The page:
Leadership shadow Featured

7:00pm EDT January 29, 2008

Robbie Anderson had to fight a lot of naysayers when he arrived in Cleveland nearly three years ago.

As senior director of the Cleveland hub for Continental Airlines Inc., he had to knock out rumors both internally and externally that the airline was taking the next flight out of town. For Anderson, the best cure was calmly repeating a message that combined reality — Continental committed millions to improving the hub — with his sense of humor, telling people if they knew something he didn’t, they should tell him before he settled in. Building that cool confidence is part of being a leader to Anderson because he believes he sets the tone for his people and needs to be cognitive of that. That means he is constantly looking for ways to instill a positive feel into the company and help his 2,200-plus employees grow.

Smart Business spoke with Anderson about how important it is to be positive and why you need to know the aspirations of your leadership team.

Listen to where your leadership team wants to go. One of the most rewarding aspects of leadership is watching people grow and helping them succeed.

When I first arrived, I sat down with each member of my leadership team and spent time talking to them and asking what their goals and aspirations are. I asked them about their backgrounds and experiences, and I said, ‘Where do you want to go, what do you want to do, and how can I help you get there?’

Using some of Zig Ziglar’s thoughts, you can get anything out of life if you help other people get what they want. That’s really a motivating factor with people, somebody who takes the time to listen and really cares about them as far as both their personal and professional aspirations.

Help employees move toward their aspirations. One of the things we do to help employees who want to advance is we give them a mock interview. We know the skills and attributes it takes to be successful and we apply that to the process, so we’ll sit down and say, ‘Let’s do a gap analysis; let’s see where you are versus where you need to be.’ And we do that, and we give them feedback. We say, ‘You’re lacking experience on ... ’ We give them tangible feedback and then develop a plan of action tailored to their needs. We say, ‘Let’s give you that experience; let’s help you walk through that.’

That helps tremendously. When you look to your past, you can find a few people that took time to be a mentor and that really helped foster your personal growth. It goes back to the old saying, ‘People don’t care how much you know until they know how much you care,’ and this really shows that you do take a genuine interest in who they are and what they’re about.

Have an open discussion with your staff. One of the ways I communicate is a round-table discussion. I’ll go out to the break rooms and just have an open-door session where I give them a company update, then I open it up to a Q&A.

Employees are very quick to let you know if something is not going right, so then we sit down and say, ‘Tell me why you think that.’ So we’ll go through the analysis and either go through the authorization to do what they need or explain why we can’t.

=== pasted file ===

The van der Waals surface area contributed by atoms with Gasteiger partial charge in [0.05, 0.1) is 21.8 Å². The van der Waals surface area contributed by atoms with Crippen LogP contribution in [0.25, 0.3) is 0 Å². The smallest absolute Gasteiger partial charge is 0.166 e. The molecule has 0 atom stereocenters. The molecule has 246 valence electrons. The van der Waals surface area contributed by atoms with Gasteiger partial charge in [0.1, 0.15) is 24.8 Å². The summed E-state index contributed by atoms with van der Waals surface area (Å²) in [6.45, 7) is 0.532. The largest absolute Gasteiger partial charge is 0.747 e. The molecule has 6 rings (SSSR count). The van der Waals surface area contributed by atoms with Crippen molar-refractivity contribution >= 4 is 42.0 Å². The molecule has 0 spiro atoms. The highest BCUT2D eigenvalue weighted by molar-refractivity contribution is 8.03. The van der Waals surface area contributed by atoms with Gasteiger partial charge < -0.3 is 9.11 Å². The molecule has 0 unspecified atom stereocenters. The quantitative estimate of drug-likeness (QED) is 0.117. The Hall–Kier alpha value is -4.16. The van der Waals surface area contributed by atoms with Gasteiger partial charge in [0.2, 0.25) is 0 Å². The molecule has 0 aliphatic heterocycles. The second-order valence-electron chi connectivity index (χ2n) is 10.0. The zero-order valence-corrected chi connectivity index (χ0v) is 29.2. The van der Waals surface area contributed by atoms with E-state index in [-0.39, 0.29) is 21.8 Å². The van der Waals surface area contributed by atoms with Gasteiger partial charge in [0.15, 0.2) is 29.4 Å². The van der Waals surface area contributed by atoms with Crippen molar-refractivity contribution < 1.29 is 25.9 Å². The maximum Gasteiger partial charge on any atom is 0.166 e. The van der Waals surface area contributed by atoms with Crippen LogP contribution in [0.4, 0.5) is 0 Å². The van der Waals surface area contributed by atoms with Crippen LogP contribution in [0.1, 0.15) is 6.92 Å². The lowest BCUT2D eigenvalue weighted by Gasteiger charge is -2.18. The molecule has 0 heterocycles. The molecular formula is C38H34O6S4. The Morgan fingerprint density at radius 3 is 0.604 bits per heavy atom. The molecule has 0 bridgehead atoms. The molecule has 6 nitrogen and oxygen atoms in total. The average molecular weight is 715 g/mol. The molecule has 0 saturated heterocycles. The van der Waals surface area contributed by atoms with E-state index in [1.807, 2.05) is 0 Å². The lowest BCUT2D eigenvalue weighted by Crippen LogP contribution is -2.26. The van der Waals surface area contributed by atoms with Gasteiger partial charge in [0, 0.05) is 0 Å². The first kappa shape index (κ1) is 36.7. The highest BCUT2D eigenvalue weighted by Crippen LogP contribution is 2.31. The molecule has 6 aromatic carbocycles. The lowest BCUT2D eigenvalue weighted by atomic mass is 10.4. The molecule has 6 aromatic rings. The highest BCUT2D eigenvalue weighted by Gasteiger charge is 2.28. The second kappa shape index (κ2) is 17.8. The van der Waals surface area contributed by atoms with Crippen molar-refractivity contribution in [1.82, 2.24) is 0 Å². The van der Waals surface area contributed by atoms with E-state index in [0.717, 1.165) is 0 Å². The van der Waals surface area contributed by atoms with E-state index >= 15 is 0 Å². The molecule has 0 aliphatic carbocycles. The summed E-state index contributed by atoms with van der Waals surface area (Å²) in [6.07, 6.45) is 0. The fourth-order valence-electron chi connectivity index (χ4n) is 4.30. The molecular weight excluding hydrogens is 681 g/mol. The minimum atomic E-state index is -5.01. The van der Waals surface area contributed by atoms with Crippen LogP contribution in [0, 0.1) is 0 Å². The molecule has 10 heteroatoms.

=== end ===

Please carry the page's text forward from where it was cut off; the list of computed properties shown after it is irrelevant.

That’s critical; it’s part of having credibility with your team. They may not like the answer, but they know that you are at least going to give them an answer and explain why.

The other thing is you have to make sure with the open-door policy you guard against not using the proper chain of command. Usually one of the first things I ask is, ‘Have you talked to your supervisor about it?’ because I don’t want to undermine what they’re about because they’re supposed to be the credible leader for the agent to be able to get the resources needed to do their job.

Be a positive influence. Something that you constantly have to be aware of is what attitude you have. We have a concept here called ‘shadow of the leader.’ It’s just being cognitive that you are always casting a shadow, and the biggest thing you can do as a leader is encourage the employees and give them reason to have their mood elevator go up.

We all make better decisions when we’re happy versus angry or concerned about our future, so I do a self-check with my employees where if they see that I’m concerned, then I’m casting the wrong shadow.

You can always find negatives in life, and you can always find positives. We always have opportunity to improve, and we never want to take our eye off the ball, but let’s not focus on the negative, let’s focus on the positive.

Be willing to say you don’t know. You get listening thrown out a lot as lip service, but I’ve found that I don’t always have to have all the answers if I ask a lot of questions and really listen to what my employees or customers have to say.

At the end of the day, it’s really my employees and customers that best understand what’s going on.

You can only go through so many years of college and training, and one of the best ways to learn is through other’s experiences. So if you don’t know, don’t be afraid to ask. And don’t be afraid to say, ‘I don’t know.’

HOW TO REACH: Continental Airlines Inc., (800) 523-FARE or www.continental.com